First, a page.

The Near-Term Outlook For The Euro
Having rallied into Q3 2012 following the European Central Bank (ECB)’s pledge to purchase peripheral eurozone sovereign debt (only under certain conditions, of course), the euro has been trading around key resistance at US$1.30/EUR.
Although the euro has slipped somewhat following some relatively dovish comments by ECB President Mario Draghi after the bank’s monetary policy meeting on December 6, the near-term rally may not be over just yet. A breach of resistance at US$1.30/EUR would ordinarily suggest potential for a more pronounced rally towards US$1.40-1.45/EUR. However, given the negative fundamentals, we believe that such a break could see the euro drift towards US$1.35/EUR before paving the way for a fresh round of depreciation.
There are still many factors that could weigh on the euro in the coming quarters, from the inevitable Spanish request for assistance, to the Italian elections (to be held no later than April 2013), to the increasing likelihood that the ECB will have to maintain extremely easy policy for many years in order to hold the euro area together.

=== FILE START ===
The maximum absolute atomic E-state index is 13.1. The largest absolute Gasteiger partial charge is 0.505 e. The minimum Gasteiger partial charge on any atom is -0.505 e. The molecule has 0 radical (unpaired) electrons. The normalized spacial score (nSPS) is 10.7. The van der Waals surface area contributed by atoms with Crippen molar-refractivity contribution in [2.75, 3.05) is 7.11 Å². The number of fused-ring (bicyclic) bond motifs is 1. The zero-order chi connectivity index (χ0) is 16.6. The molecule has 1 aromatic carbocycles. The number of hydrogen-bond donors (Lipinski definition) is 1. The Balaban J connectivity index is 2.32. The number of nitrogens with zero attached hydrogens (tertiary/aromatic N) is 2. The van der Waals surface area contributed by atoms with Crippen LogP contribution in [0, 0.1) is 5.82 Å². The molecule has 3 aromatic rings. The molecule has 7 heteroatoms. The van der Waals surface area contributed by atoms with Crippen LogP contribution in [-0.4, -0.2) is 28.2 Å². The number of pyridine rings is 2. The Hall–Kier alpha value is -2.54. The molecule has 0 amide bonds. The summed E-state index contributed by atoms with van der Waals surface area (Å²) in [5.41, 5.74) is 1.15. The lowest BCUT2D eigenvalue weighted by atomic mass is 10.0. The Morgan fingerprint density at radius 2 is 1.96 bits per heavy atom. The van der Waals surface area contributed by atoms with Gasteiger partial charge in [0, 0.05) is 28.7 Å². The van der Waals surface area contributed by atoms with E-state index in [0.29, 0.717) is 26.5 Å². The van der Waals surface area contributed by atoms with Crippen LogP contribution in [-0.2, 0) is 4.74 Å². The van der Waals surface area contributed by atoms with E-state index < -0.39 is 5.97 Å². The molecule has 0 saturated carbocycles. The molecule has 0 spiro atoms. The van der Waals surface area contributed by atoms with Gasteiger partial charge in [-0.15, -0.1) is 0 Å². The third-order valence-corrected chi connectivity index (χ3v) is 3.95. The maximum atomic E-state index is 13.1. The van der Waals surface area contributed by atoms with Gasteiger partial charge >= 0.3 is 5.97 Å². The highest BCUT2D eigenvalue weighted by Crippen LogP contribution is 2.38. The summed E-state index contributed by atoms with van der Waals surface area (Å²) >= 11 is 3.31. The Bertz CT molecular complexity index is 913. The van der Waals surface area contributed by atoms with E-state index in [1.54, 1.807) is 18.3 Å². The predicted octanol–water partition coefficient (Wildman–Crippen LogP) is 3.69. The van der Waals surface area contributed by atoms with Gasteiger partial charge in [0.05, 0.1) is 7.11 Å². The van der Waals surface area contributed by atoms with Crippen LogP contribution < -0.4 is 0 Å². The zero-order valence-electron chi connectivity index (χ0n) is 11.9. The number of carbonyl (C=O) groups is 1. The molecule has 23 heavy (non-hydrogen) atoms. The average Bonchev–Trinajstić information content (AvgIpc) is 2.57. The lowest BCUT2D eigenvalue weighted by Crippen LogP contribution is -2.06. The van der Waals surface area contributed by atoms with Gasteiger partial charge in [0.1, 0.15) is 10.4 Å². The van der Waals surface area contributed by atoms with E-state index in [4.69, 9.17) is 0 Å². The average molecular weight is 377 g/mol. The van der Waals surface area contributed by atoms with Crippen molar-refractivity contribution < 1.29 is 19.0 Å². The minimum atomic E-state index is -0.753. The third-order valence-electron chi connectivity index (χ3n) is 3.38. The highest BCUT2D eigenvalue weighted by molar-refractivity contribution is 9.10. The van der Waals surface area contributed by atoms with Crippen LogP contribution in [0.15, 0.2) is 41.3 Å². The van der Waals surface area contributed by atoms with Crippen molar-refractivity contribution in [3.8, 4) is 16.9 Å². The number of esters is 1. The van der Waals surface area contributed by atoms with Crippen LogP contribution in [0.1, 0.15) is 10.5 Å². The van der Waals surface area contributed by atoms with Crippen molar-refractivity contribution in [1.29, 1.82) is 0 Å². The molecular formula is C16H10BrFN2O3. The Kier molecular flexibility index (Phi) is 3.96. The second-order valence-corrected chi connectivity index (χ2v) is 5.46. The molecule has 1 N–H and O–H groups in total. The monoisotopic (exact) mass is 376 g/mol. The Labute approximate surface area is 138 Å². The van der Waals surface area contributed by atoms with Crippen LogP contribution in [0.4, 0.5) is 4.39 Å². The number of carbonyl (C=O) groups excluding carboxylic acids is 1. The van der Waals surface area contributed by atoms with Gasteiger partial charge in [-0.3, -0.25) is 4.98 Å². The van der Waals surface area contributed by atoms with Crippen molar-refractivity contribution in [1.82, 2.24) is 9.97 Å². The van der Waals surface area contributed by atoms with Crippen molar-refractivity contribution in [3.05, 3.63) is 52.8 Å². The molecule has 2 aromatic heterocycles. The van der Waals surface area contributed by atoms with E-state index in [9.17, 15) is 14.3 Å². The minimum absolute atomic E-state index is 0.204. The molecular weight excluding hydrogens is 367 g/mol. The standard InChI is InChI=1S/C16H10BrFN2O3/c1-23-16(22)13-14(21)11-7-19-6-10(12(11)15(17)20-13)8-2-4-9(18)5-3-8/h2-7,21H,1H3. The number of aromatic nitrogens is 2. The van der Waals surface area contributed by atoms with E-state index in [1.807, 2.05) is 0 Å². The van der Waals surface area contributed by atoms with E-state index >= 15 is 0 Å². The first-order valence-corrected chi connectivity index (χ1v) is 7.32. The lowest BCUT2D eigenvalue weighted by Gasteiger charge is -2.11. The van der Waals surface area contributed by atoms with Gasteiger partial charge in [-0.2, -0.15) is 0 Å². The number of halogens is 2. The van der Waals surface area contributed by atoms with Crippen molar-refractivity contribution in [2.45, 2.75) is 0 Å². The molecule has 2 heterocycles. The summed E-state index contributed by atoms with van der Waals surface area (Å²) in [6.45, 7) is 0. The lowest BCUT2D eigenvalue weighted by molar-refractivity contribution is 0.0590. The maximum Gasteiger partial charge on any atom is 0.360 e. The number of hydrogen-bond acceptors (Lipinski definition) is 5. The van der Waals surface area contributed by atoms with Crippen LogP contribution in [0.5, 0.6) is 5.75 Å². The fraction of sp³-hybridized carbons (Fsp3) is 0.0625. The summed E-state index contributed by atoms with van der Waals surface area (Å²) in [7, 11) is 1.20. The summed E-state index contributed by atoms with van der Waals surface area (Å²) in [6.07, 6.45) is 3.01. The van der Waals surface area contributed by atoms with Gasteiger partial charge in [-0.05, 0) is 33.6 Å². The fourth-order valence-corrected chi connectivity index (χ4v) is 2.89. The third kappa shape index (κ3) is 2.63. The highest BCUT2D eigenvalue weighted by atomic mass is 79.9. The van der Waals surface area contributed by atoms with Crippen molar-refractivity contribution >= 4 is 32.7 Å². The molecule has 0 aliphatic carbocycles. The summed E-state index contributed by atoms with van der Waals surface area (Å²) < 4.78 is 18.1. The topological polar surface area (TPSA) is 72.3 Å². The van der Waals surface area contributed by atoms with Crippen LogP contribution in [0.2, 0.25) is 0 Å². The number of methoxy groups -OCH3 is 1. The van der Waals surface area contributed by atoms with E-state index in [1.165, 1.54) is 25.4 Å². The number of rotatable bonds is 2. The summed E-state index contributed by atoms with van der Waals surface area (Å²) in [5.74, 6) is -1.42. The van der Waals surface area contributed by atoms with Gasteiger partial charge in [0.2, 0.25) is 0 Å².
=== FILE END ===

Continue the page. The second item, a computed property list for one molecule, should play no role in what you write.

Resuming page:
In terms of our core forecasts we maintain that, regardless of the potential for a near-term rally, the euro will continue trending lower over the medium term. However, given the current level of the euro, we have slightly raised our average forecast for 2013 to US$1.2500/EUR from US$1.2200/EUR, while maintaining our US$1.2000/EUR projection for 2014.
This Week’s Trivia Question
In last week’s question, the theme was Mexican presidents, but with an esoteric dimension. We asked “what rare object connects former Mexican president Porfirio Diaz with a long-anticipated major global event that may or may not take place three weeks from today [i.e. December 21, 2012]?” The answer is the crystal skull, several of which were said to have been owned by Diaz. The ‘global event’ referred to predictions that the world will experience either a cataclysm or major transformation on December 21, 2012, based on speculative interpretations of the Mayan calendar.
For this week’s question, we stick with the theme of objects with unusual properties, but of a far more down to earth nature. Despite US sanctions on Iran, what unusual item does the US Department of Defense buy from Iran through middlemen, for the purpose of assisting its war efforts in Afghanistan?